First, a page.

The spatial Tip-Stalk cell distribution patterns revealed a complex dependency on the VEGF input. At relatively low VEGF levels, the patterns were mostly ordered, with small deviations from the expected ‘salt’ and paper geometry with a 25%-75% ratio of tip-stalk (Fig. 2D). However, as the VEGF input increased, the fraction of tips grew and the patterns became sharply more disordered over a relatively narrow range of magnitude of the VEGF input, and then became progressively further disordered, but with a lower VEGF sensitivity, over several more orders of magnitude of VEGF inputs (Fig. 2D-E and supplementary Fig. 1A-B). Spatial patterns in the disordered phase at high VEGF input levels were characterized by much higher fractions of Tip cells that were frequently in contact with each other as quantified by a “disorder index” (supplementary Fig. 1C-D). This transition was reminiscent of the order-disorder transition commonly observed and studied in the change of the order of atoms in various substances as a function of temperature, and in other chemical systems (12, 13). As expected for these types of transitions, increasing or decreasing the order-stabilizing Delta-NOTCH cell-cell signaling, resulted in the corresponding shifts of the ranges of VEGF inputs, over which the sharp order-disorder transition occurred. For example, a small increment or decrease in the cellular production of the Delta ligand shifted the order-disorder transition to either lower or higher VEGF inputs (Fig. 2F). As the broad sweep of the VEGF inputs simulated in the mathematical model is likely beyond the range of receptor sensitivity for the experimental VEGF signaling, we contrasted the predicted fractions of Tip cells with the previously made observations in the 3D experimental angiogenesis model shown in Fig. 1. We found that, for the VEGF = 10 ng/ml, the experimentally determined fraction of the Tip cells was 0.20 ± 0.08 (mean± SD), i.e., encompassing the fraction of 0.25 expected for the completely ordered, ‘salt-and-pepper’ Tip cell distribution pattern. However, for VEGF = 100 ng/ml the experimentally observed Tip cell fraction was 0.32 ± 0.01 (mean ±SD), which corresponded to the disordered state predicted by the model under higher VEGF inputs. We therefore concluded that the transition between order and disorder can occur in the 10-100 ng/ml range of VEGF concentration, allowing us to investigate the properties of the disordered state and its relationship to the spatial frequency of sprout formation. Based on the Tip/Stalk cell ratio, we calibrated the model’s parameters so that a VEGF input of 100 ng/ml matched the experimentally observed Tip/Stalk fractions at the same experimental VEGF input (see Methods section: Mathematical model of VEGF/NOTCH signaling).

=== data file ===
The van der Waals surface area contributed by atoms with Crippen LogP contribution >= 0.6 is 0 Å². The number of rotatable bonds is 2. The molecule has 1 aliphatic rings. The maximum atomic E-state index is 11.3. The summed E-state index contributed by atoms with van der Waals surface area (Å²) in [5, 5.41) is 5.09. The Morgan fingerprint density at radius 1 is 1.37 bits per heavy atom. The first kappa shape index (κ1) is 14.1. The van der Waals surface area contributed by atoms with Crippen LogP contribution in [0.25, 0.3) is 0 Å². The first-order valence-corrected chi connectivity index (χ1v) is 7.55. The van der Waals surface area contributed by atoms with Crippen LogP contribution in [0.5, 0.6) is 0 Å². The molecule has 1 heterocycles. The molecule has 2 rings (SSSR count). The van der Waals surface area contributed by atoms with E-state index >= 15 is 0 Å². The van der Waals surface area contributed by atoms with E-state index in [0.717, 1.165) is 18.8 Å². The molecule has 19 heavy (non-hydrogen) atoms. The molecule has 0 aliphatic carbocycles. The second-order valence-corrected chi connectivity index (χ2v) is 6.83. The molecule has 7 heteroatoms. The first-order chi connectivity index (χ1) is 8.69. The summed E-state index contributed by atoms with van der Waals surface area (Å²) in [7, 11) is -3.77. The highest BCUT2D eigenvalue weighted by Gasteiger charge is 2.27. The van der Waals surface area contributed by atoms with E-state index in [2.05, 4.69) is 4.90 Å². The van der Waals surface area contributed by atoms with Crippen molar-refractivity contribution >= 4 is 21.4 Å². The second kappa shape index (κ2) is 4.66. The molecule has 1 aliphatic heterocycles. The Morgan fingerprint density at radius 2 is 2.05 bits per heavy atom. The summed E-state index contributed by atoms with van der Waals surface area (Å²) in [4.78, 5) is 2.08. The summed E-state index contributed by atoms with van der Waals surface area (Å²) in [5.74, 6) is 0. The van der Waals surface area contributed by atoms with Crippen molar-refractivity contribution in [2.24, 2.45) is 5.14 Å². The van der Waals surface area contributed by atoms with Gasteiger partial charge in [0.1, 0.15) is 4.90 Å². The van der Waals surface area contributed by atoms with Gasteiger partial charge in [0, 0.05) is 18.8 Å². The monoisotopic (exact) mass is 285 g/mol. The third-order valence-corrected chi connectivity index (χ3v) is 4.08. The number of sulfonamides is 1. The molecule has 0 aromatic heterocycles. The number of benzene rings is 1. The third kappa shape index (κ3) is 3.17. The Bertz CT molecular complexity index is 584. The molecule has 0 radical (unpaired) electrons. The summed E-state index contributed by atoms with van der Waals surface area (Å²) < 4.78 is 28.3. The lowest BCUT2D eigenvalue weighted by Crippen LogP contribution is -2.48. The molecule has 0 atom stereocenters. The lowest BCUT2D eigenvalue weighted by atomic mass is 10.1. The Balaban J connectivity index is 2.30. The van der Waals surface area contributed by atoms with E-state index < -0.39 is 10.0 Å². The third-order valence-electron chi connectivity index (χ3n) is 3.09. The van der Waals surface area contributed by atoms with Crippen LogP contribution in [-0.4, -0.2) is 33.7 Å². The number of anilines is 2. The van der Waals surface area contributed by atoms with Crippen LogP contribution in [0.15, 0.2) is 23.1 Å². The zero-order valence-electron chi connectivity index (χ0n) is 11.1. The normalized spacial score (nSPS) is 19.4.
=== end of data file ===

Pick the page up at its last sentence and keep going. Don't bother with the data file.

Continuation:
Precise quantification of Tip cell spatial arrangement suggests disordered patterning in the engineered angiogenesis model